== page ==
more » « less
  4. Abstract

    Tropical cyclones (hurricanes) generate intense surface ocean cooling and vertical mixing resulting in nutrient upwelling into the photic zone and episodic phytoplankton blooms. However, their influence on the deep ocean remains unknown. Here we present evidence that hurricanes also impact the ocean's biological pump by enhancing export of labile organic material to the deep ocean. In October 2016, Category 3 Hurricane Nicole passed over the Bermuda Time Series site in the oligotrophic NW Atlantic Ocean. Following Nicole's passage, particulate fluxes of lipids diagnostic of fresh phytodetritus, zooplankton, and microbial biomass increased by 30–300% at 1,500 m depth and 30–800% at 3,200 m depth. Mesopelagic suspended particles following Nicole were also enriched in phytodetrital material and in zooplankton and bacteria lipids, indicating particle disaggregation and a deepwater ecosystem response. Predicted climate‐induced increases in hurricane frequency and/or intensity may significantly alter ocean biogeochemical cycles by increasing the strength of the biological pump.

     
    more » « less
  5. Midwater zooplankton are major agents of biogeochemical transformation in the open ocean; however their characteristics and activity remain poorly known. Here we evaluate midwater zooplankton biomass, amino acid (AA)-specific stable isotope composition (δ15N values) using compound-specific isotope analysis of amino acids (CSIA-AA), trophic position, and elemental composition in the North Pacific Subtropical Gyre (NPSG). We focus on zooplankton collected in the winter, spring, and summer to evaluate midwater trophic dynamics over a seasonal cycle. For the first time we find that midwater zooplankton respond strongly to seasonal changes in production and export in the NPSG. In summer, when export from the euphotic zone is elevated and this ‘summer pulse’ material is transported rapidly to depth, CSIA-AA indicates that large particles (> 53 μm) dominate the food web base for zooplankton throughout the midwaters, and to a large extent even into the upper bathypelagic zone. In winter, when export is low, zooplankton in the mid-mesopelagic zone continue to rely on large particle basal resources, but resident zooplankton in the lower mesopelagic and upper bathypelagic zones switch to include smaller particles (0.7–53 μm) in their food web base, or even a subset of the small particle pool. Midwater zooplankton migration patterns also vary with season, with migrants distributed more evenly at night through the euphotic zone in summer as compared to being more compressed in the upper mixed layer in winter. Deeper zooplankton migration within the mesopelagic zone is also reduced in late summer, likely due to the increased magnitude of large particle material available at depth during this season. Our observed seasonal change in activity and trophic dynamics drives modestly greater biomass in summer than winter through the mesopelagic zone. In contrast midwater zooplankton carbon (C), nitrogen (N), and phosphorus (P) composition does not change with season. Instead we find increasing C:N, C:P, and N:P ratios with greater depths, likely due to decreases in proteinaceous structures and organic P compounds and increases in storage lipids with depth. Our study highlights the importance and diversity of feeding strategies for small zooplankton in NPSG midwaters. Many small zooplankton, such as oncaeid and oithonid copepods, are able to access small particle resources at depth and may be an important trophic link between the microbial loop and deep dwelling micronekton species that also rely on small particle-based food webs. Our observed midwater zooplankton trophic response to export-driven variation in the particle field at depth has important implications for midwater metabolism and the export of C to the deep sea.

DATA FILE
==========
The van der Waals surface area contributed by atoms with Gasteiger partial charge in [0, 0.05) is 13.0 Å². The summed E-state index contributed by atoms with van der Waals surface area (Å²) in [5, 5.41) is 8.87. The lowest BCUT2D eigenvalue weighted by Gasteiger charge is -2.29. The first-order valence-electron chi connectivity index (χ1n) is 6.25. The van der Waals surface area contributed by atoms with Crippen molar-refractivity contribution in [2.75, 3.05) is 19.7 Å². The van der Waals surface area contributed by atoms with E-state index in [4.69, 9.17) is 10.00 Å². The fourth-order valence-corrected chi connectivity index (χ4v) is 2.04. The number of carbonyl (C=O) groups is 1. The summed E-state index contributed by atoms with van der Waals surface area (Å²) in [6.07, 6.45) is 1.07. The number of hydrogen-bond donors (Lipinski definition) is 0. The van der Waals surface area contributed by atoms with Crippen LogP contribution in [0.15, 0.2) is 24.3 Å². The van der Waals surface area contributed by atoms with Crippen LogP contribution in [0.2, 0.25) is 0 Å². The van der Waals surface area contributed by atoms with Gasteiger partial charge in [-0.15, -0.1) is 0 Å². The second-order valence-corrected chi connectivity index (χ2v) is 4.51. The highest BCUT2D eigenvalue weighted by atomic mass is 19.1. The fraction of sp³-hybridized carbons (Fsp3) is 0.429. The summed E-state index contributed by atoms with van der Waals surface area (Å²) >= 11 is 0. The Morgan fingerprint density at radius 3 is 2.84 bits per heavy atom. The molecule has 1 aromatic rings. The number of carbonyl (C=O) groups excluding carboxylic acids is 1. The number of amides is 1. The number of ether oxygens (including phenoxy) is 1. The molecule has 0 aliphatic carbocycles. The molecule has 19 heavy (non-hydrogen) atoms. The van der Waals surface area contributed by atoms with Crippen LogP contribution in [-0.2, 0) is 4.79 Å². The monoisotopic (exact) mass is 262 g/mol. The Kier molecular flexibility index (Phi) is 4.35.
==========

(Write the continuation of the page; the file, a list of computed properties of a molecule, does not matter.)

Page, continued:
more » « less